Early in Afterimage avant garde artist Władysław Strzemiński sits huddled in a cramped apartment painting. When his only light source is blocked by the red of a multi-floor Stalin banner unspooled atop his apartment complex, he gets up, slashes a hole in the banner, and gets back to work. The final film by maverick Polish filmmaker Andrzej Wajda — who passed away at the age of 90, shortly after the film premiered last fall at TIFF — is a triumphant, defiant portrait of an artist whose hands are tied and nearly cut off after refusing Sovietism and embracing the utility of art as propaganda. Wajda, unlike many of his contemporaries, rarely strayed from his native Poland, choosing to produce a wide range of features, including sprawling historical epics with national narratives like Pan Tadeuz and Katyn and a handful of more personal works like Everything For Sale, a meditation on the death of star and frequent collaborator Zbigniew Cybulski.
Afterimage offers a stark contrast between the bright reds, yellows, and whites of Streminski’s paintings and the “liquidated” colorful Neoplastic Room at the school where he teaches in Lodz to the gritty world of his oppression rendered in dark grays and greens, lensed by Pawel Edelman. Prior to the arrival of the Soviets he encourages his students in playfully exploring; the one-legged professor rolls down a hill prior to giving a lecture to his classes. The same class would later be re-educated by a bureaucrat who cancels his class and force the students to attend a mandatory assembly.
After being fired, the impoverished Streminski (played by Boguslaw Linda) is forced into obscurity, hiding works and having commissions violently canceled. His membership card in an art guild is revoked and not only can he not receive rations, he’s unable to purchase paint at the local art supply shop to continue to practice.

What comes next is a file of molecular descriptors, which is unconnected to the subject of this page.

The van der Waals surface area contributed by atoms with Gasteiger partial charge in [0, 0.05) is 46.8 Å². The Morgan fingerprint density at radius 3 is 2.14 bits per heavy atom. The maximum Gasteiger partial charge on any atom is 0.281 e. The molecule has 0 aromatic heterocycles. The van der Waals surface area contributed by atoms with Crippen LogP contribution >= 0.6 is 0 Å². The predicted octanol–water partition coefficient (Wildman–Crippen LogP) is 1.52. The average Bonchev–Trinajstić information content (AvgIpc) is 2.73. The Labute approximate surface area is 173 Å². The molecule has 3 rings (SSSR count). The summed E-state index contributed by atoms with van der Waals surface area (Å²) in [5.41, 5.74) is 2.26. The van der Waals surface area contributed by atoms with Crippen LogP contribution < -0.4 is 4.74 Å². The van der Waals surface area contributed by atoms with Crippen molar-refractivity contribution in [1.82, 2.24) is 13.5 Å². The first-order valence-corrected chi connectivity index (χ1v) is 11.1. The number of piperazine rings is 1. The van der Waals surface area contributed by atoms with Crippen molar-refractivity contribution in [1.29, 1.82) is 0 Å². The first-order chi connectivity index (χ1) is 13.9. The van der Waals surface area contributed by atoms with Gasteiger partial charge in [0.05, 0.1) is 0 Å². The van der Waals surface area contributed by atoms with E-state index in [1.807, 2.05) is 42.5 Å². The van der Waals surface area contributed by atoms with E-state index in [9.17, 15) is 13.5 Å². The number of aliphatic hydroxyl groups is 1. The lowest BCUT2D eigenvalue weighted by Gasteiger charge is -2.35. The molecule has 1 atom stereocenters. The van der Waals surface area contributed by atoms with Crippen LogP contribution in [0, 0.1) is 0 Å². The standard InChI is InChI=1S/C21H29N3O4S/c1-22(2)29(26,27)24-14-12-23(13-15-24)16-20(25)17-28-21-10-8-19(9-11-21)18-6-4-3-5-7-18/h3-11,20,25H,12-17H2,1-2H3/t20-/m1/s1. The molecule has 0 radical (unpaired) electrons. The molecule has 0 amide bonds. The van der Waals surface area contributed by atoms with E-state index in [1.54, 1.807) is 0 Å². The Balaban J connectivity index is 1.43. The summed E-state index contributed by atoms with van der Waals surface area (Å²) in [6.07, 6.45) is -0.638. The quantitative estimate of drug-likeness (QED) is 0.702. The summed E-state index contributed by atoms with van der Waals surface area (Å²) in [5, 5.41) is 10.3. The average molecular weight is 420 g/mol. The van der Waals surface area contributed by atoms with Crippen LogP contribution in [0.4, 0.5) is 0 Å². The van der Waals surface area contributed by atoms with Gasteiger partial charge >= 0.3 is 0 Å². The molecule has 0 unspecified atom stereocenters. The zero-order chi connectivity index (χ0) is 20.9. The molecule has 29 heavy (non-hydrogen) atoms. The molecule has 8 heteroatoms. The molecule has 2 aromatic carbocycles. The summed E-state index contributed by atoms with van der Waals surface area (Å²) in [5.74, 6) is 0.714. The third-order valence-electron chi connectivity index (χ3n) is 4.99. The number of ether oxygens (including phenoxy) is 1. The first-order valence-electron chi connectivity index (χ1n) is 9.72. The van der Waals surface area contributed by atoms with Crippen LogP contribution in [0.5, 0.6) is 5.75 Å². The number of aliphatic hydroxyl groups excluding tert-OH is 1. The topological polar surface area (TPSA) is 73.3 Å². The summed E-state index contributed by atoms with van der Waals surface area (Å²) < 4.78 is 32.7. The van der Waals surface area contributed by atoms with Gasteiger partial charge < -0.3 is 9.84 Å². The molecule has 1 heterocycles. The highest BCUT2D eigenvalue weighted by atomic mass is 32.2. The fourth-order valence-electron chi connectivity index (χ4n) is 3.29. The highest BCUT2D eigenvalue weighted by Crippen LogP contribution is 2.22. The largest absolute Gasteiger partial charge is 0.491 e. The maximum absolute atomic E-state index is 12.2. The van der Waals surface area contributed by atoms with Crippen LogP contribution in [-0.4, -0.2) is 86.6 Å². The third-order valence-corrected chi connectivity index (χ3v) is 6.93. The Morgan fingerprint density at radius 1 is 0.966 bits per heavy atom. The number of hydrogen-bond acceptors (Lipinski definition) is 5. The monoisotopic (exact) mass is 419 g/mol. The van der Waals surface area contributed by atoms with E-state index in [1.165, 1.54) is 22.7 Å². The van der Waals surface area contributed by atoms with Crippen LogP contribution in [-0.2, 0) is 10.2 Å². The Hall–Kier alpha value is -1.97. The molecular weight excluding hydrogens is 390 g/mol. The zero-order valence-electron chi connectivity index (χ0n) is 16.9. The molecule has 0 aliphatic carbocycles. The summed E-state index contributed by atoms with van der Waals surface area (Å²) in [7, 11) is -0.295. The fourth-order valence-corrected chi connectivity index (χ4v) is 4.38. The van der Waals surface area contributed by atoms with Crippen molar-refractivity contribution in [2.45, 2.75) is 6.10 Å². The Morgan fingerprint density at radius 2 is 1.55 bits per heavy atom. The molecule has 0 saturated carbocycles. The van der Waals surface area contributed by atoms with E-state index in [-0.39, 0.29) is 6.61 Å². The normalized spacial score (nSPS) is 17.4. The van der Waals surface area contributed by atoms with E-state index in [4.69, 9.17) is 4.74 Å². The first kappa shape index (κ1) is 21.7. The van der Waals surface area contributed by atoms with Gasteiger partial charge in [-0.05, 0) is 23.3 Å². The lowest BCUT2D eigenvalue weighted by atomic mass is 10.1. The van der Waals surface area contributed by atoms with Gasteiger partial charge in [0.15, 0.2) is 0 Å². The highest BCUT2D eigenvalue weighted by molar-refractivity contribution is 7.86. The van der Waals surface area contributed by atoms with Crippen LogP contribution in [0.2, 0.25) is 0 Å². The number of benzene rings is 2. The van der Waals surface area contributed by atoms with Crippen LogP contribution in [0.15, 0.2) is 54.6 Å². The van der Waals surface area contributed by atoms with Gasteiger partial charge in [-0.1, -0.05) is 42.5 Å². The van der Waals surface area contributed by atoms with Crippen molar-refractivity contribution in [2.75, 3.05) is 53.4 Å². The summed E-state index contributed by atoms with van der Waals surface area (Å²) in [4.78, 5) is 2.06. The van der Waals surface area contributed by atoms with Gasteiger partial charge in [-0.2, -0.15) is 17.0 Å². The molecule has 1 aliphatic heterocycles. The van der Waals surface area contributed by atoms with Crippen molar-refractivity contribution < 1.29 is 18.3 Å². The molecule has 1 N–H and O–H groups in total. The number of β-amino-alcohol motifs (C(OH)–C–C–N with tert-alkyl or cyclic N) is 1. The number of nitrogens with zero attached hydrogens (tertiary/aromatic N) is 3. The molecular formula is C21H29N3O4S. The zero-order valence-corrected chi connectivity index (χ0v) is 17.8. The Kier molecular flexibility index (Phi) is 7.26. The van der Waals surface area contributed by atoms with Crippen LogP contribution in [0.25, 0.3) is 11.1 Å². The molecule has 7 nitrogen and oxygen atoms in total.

Heartbreaking and handsomely crafted by a filmmaker who refuses to turn a blind eye to a dark period in Polish history, as he had in his harrowing drama Katyn, about the mass execution of captured Polish officers at the hands of the Soviets. Streminski remains defiant, even in the face of soul-crushing poverty as his life’s work and purpose is stripped away, taking the last job available to him and one that he proves ill-suited for. Despite attachments some have for Streminski and a few kindnesses shown, he’s shunted by the establishment and left hungry in a particularly cruel scene.
It’s a fitting swan song for the master filmmaker who himself continued to work in uncertain economic and political climates; later in his career, he turned to larger budget epics that still feature national heartbreak on an intimate, personal level. Uncompromisingly sympathetic, Wajda’s final feature is a work of grounded humanity free from melodrama. Led by a powerful and quietly resilient performance by Linda, Afterimage may not contain everything Wajda has said or wish to have said, however it is a moving tribute to a career marred by personal and national trauma, and one of the year’s best pictures.
Afterimage screened at Montclair Film Festival and will be released on May 19.